3 of 3 people found the following review helpful
Tough beginning but enjoyable,
This review is from: (The Children of Hurin) By J. R. R. Tolkien (Author) Hardcover on (Apr , 2007) (Hardcover)
I found this one a hard book to get into. I stumbled within the first ten pages and gave up on the book for a while. Eventually I came back to the book and forced myself to concentrate a bit harder. As other reviews note there is a lot of names to take in but it isn't just the names that are a 'problem', the language is tough too; I found the language to be very concise but also intractable when I was hoping for a casual/easy read. That said, I did find that after the first chapter or so the list of names to remember is smaller and the language flows much better.
I haven't read the Silmarillion so I can't comment on, nor criticise, any supposed similarities. I managed to get into the book and finish it just fine. Some reviewers have stated that it may be impossible to understand without having read the Simarillion, but that isn't the case. This book stands works fine without any knowledge to the rest of the universe; yes, it will be more familiar if you have at least read about the extended mythology. Melkor, aka Morgoth, is the main protagonist but he is mentioned in LOTR. Sauron doesn't appear in this story, or only has a minor role if he does (can't quite remember). As such, the plot occurs more than 3000 years before LOTR.
I'm willing to believe that Tolkien, the original, wrote most of this and that his son merely edited it without too much input. It reads like Tolkien but I wouldn't say that it is as easy as LOTR. The hardback version is nice, and comes in the usual larger size when books are first released. I think later reprints, including the paperback, are smaller although it isn't so easy to find this book in the highstreet stores. I mostly see the Hobbit and LOTR, with the odd copy of the Silmarillion.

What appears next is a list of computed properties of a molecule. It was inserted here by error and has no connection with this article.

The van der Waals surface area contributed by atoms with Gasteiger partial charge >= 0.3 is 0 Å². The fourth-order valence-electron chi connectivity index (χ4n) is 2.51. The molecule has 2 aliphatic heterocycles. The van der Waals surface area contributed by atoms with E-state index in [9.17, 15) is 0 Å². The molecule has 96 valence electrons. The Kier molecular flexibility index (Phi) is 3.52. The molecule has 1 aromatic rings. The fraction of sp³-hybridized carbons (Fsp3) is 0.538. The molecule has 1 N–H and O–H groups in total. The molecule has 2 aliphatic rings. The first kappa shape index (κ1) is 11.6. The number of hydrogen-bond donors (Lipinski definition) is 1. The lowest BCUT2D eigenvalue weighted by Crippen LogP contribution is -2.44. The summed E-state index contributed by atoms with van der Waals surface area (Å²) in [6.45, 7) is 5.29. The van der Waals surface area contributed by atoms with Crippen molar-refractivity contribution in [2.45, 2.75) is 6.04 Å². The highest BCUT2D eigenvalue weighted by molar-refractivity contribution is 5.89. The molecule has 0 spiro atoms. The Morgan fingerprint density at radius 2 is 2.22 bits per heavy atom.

The plot is much darker than either the Hobbit or LOTR, there is no humour (from memory) and many characters die or are cursed. The general feeling is that the heroes are fighting against themselves and the world in a bitter futile struggle. It is tragic in a way that the classic Greek plays are, or that Shakespeare is. There is an obvious comparison to make but I can't mention it for fear of spoiling some of the plot.
It is really a good read but you have to get past the first chapter, if you feel like you are getting bogged down then try your best to get past it. The book isn't that long despite how much story is crammed into so few pages. Fans of the universe should love it, while slightly more casual readers should at least enjoy it if they like to read darker fantasy.